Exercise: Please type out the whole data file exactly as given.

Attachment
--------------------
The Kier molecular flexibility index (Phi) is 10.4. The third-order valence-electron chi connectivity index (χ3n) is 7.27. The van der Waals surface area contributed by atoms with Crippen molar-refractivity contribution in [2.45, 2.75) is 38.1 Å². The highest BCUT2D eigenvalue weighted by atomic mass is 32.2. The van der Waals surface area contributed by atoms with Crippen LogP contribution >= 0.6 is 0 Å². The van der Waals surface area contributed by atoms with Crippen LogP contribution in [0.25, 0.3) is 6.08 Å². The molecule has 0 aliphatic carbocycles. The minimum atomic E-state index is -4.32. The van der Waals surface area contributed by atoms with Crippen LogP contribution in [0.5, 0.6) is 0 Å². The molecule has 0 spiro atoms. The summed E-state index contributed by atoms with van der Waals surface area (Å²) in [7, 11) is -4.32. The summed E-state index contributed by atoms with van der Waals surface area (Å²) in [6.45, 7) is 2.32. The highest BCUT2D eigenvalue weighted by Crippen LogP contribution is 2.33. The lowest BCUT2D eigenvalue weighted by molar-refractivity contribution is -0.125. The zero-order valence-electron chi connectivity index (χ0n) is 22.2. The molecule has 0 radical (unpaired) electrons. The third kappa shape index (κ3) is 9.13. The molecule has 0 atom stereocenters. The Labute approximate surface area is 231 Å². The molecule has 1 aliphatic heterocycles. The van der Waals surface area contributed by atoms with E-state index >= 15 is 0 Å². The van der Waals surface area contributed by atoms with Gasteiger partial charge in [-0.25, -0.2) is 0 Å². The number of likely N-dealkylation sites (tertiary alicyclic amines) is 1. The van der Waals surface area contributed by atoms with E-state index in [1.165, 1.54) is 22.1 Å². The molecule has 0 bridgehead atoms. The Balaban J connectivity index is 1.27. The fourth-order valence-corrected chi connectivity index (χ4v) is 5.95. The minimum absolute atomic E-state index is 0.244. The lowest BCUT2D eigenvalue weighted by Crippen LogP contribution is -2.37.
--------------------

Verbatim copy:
The Kier molecular flexibility index (Phi) is 10.4. The third-order valence-electron chi connectivity index (χ3n) is 7.27. The van der Waals surface area contributed by atoms with Crippen molar-refractivity contribution in [2.45, 2.75) is 38.1 Å². The highest BCUT2D eigenvalue weighted by atomic mass is 32.2. The van der Waals surface area contributed by atoms with Crippen LogP contribution >= 0.6 is 0 Å². The van der Waals surface area contributed by atoms with Crippen LogP contribution in [0.25, 0.3) is 6.08 Å². The molecule has 0 aliphatic carbocycles. The minimum atomic E-state index is -4.32. The van der Waals surface area contributed by atoms with Crippen LogP contribution in [0.5, 0.6) is 0 Å². The molecule has 0 spiro atoms. The summed E-state index contributed by atoms with van der Waals surface area (Å²) in [7, 11) is -4.32. The summed E-state index contributed by atoms with van der Waals surface area (Å²) in [6.45, 7) is 2.32. The highest BCUT2D eigenvalue weighted by Crippen LogP contribution is 2.33. The lowest BCUT2D eigenvalue weighted by molar-refractivity contribution is -0.125. The zero-order valence-electron chi connectivity index (χ0n) is 22.2. The molecule has 0 radical (unpaired) electrons. The third kappa shape index (κ3) is 9.13. The molecule has 0 atom stereocenters. The Labute approximate surface area is 231 Å². The molecule has 1 aliphatic heterocycles. The van der Waals surface area contributed by atoms with E-state index >= 15 is 0 Å². The van der Waals surface area contributed by atoms with Gasteiger partial charge in [-0.25, -0.2) is 0 Å². The number of likely N-dealkylation sites (tertiary alicyclic amines) is 1. The van der Waals surface area contributed by atoms with E-state index in [1.165, 1.54) is 22.1 Å². The molecule has 0 bridgehead atoms. The Balaban J connectivity index is 1.27. The fourth-order valence-corrected chi connectivity index (χ4v) is 5.95. The minimum absolute atomic E-state index is 0.244. The lowest BCUT2D eigenvalue weighted by Crippen LogP contribution is -2.37.